Solving Performance Problems Book Image

A Common Sense Guide for Leaders at ALL Levels

Learn More

Tags: , , , , , ,

Don't Reward Non-Performance

When people continually mess up certain jobs, many leaders give up and reassign those tasks to someone they can trust. Pretty soon, one or two trustworthy (and overloaded) people are doing all the work – while everyone else is coasting. Don’t let that happen on your team!

Insist that all of your people meet all expectations for all facets of their jobs. Coach, advise, and teach – but hold people accountable and responsible for doing their jobs. Keep the workload fair and evenly assigned.

Lead well … LEAD RIGHT

Today’s Leadership Solution is from:
Solving Performance Problems Book Image

A Common Sense Guide for Leaders at ALL Levels

Learn More

Tags: , , , , , ,

Solving People Problems at Work

If it hasn’t happened yet, sooner or later it will: you’ll be faced with a team member who does something disruptive, violates a rule, is chronically late, or just fails to get the job done. He or she has a performance problem – you have a “people problem.” And, like it or not, you must deal with it.

Fact is, most leaders are not comfortable addressing performance and behavior issues. That’s easily understood. “People problems” are stressful, and many folks in leadership positions don’t have the training and experience needed to deal with them. Let’s face it, nobody wakes up thinking, “Oh good … I get to go in and tell someone they have a problem, today.” Instead, we worry about it. We dread it. And sometimes, we look for every excuse to avoid it altogether. But you and I both know that doing nothing rarely gets us the results we’re looking for. Bottom line: you have to address and resolve issues … you have to talk them through. And it’s those problem-solving discussions for which most people tend to need the most help.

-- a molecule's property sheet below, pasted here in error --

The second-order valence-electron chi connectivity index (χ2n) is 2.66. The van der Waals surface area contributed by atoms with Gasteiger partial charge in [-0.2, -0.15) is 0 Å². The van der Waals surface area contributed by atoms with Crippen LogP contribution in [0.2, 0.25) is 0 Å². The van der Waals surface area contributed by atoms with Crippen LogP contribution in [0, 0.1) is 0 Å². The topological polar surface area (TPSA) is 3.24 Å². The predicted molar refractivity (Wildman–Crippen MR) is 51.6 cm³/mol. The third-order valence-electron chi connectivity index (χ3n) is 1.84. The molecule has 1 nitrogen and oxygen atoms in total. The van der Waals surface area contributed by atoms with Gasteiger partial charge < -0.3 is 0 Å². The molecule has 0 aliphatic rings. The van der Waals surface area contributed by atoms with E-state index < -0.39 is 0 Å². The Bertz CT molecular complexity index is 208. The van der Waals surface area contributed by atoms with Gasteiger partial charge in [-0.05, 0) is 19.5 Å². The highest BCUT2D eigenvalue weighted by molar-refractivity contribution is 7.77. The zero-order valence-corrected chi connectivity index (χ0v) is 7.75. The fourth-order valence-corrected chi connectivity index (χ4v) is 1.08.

One of the most common concerns expressed by leaders involves the discussion opening. “I’m not sure how to get the conversation going. What should I say to get started?” If you share that same concern, the excerpt below should prove helpful. It’s from my new “Just In Time” handbook, Solving People Problems At Work. Read it … give it a try … share it with your colleagues. This stuff really works!

Lead well … LEAD RIGHT

Like Solving People Problems at Work on FacebookGoogle Plus One Button
Share on:


Excerpt from Solving People Problems At Work by Steve Ventura

To be sure, the first few seconds of the conversation are critical to your ultimate success – they affect the kind of response you’ll get from the person.

Avoid beginning with you statements like, “You have a problem” or “You’ve been making a lot of people mad lately … including me!” While those words may be true, they also tend to make people anxious and very defensive. Instead, use a non-accusatory, tactful opening that asks the individual for his or her cooperation:

I need your help to solve a problem.

Most people will respond with an “Okay” or “Sure” or “What’s the problem?” Now, it’s imperative to avoid any long-winded speeches intended either to prove you are in the right or to sugarcoat the issue. Get right to the problem at hand.

In a non-judgmental, non-accusatory mode, identify the problem – the specific behavior that was (or still is) at issue. Describe …

1. What the person did or didn’t do;
2. When it happened;
3. What resulted – what the negative impact was or could have been.

Then, seek an explanation with an open ended question like What happened? or What’s going on? 

Today’s Leadership Solution is from:
Solving People Problems At Work

Book Image

Tags: , , , , ,

Together we can make a difference

At 211 degrees water is hot. At 212 degrees, it boils. And with boiling water, comes steam. And steam can power a locomotive. The one extra degree makes the difference. This simple analogy reflects the ultimate definition of excellence.

Please take a moment to watch 212° the extra degree,
a little movie you’ll never forget

212 Movie

If you like this video clip, I encourage you to share it with the world and join us on our mission to empower and inspire millions of people around the globe. At the end of this video you’ll see simple instructions on how you can help.

Together we can spread words of Encouragement, Inspiration & Empowerment one video at a time… and wouldn’t you agree our world could use a little more positivity these days?

Together we can make a difference!

Tags: , , , , ,